A majority of federal employees believe turnover or rumors of turnover have been at least somewhat disruptive to their jobs, according to a new survey.
Just one in four feds say the shakeups in agency leadership have had no impact on mission delivery, while one in three say they have been very or extremely disruptive. The poll was conducted by the Government Business Council, the research arm of Government Executive Media Group.
President Trump has in his 15 months in office fired or requested the resignation of Health and Human Services Secretary Tom Price, Secretary of State Rex Tillerson and Veterans Affairs Secretary David Shulkin. Gary Cohn, director of the National Economic Council, and two national security advisers have also stepped down, while Environmental Protection Agency Administrator Scott Pruitt remains on the hotseat and Homeland Security Secretary John Kelly was reassigned.
Trump has shuffled around some of his appointees to fill vacancies and reportedly considered doing so for more Cabinet-level positions. Some agencies, such as State and EPA, have seen dramatic turnover among career staff.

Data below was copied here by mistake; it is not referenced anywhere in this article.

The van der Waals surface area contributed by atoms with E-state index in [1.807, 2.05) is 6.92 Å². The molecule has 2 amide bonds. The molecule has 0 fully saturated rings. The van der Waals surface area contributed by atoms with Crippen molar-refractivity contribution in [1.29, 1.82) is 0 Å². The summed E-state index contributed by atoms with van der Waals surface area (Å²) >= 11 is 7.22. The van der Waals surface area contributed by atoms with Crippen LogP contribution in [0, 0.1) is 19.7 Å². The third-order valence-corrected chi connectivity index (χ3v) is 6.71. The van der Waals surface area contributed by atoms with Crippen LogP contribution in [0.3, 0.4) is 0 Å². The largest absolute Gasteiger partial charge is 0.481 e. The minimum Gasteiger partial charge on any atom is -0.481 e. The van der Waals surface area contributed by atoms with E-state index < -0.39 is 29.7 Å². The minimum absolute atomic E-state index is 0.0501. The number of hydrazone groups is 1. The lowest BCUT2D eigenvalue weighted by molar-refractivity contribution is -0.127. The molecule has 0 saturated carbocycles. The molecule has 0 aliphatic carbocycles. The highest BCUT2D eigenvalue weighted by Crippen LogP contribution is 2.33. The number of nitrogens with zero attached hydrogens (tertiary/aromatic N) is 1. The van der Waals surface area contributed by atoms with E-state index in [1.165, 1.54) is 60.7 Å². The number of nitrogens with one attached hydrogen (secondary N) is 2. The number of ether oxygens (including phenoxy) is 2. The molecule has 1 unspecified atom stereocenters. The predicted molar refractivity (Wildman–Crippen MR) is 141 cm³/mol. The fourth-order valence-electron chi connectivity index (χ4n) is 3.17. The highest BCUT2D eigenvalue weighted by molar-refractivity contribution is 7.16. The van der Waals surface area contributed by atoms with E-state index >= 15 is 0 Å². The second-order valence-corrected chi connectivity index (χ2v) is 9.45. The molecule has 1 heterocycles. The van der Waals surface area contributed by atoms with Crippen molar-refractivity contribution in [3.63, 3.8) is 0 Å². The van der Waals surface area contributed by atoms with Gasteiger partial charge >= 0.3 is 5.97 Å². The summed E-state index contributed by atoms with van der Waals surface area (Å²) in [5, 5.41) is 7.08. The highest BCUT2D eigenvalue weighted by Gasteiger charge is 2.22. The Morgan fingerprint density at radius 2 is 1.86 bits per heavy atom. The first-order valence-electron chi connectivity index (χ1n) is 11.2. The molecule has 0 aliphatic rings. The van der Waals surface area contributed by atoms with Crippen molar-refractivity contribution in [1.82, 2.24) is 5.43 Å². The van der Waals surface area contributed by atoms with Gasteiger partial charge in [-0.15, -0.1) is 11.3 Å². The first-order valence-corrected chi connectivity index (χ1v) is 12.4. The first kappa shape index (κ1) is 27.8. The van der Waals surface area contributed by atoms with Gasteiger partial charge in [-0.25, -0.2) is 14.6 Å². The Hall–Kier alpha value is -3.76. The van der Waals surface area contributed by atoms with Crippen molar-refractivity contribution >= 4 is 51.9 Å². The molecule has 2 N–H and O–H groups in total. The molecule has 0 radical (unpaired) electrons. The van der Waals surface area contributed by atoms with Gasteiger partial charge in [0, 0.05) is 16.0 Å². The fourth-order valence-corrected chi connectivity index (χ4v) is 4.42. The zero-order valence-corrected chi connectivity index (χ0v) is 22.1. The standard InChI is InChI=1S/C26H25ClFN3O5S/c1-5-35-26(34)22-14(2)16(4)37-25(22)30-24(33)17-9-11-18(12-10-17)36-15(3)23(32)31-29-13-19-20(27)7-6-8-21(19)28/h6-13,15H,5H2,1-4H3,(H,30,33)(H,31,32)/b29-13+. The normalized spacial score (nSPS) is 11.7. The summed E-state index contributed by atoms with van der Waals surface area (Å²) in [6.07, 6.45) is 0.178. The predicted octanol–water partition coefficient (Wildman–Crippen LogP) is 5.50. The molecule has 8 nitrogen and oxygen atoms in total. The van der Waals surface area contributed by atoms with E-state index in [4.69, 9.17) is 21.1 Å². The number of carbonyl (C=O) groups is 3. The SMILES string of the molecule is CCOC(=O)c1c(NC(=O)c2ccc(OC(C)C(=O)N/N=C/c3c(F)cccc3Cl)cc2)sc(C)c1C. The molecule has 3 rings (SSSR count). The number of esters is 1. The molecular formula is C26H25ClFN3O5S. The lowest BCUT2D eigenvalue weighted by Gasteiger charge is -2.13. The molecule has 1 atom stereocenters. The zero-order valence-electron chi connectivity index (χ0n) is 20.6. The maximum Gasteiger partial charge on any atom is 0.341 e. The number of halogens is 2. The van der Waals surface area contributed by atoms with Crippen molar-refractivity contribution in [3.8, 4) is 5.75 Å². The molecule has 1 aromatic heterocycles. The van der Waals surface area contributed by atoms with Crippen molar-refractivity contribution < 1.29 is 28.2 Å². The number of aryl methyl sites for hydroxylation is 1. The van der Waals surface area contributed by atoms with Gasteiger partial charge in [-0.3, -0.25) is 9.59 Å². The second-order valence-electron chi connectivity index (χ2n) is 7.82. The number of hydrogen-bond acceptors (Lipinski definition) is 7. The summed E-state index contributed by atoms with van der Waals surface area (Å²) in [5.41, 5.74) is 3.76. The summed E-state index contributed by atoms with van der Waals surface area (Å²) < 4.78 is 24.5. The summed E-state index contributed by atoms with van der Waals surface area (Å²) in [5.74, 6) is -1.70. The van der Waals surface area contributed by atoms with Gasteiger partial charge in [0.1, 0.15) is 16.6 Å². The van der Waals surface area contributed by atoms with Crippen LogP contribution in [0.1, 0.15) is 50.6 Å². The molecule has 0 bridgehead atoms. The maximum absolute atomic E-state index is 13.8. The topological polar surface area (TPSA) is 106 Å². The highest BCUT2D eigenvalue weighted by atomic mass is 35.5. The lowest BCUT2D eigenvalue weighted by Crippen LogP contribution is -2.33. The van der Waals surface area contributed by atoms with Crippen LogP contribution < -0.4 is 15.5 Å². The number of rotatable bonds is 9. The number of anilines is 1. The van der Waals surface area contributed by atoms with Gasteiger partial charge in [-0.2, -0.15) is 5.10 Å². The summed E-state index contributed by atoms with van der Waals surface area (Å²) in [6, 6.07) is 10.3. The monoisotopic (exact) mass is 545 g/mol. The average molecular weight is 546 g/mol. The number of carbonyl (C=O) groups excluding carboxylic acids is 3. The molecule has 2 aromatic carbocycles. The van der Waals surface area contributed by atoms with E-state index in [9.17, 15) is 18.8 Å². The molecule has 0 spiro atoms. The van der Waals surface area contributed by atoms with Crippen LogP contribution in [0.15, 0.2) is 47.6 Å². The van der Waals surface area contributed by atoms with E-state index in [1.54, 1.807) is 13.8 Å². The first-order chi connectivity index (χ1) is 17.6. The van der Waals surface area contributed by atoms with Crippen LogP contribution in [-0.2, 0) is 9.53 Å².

Some of the high-profile departures, such as Price and Shulkin, came after reports of ethically questionable behavior, such as travel expenditures. Pruitt has remained in his position, with a recent vote of confidence from the president, despite a wide array of ethical questions ranging from a leasing arrangement with the wife of an energy lobbyist to abundant first-class travel to the use of an obscure law to secure large raises for top aides.
About half of federal employees say the Trump administration is holding its political appointees to a different ethical standard than the rest of the civil service workforce, according to the survey, while just 18 percent say appointees and career workers are held to the same standard. One-third say they do not know.
When Trump last month signed into law an omnibus spending agreement, he said he was accepting the measure despite a large amount of wasteful spending included in the package. One in six federal employees agree with the president, saying the bill would lead to “more waste and unnecessary programs.” Just under one in five believe it will help their agency operate more effectively, while a plurality do not expect an impact or are not anticipating any increase.
The Government Business Council fielded its survey from April 4 to April 16, 2018, to a random sample of Government Executive, Nextgov, Defense One, and Route Fifty subscribers. 138 federal employees qualified for the survey. The margin of error is 8 percent.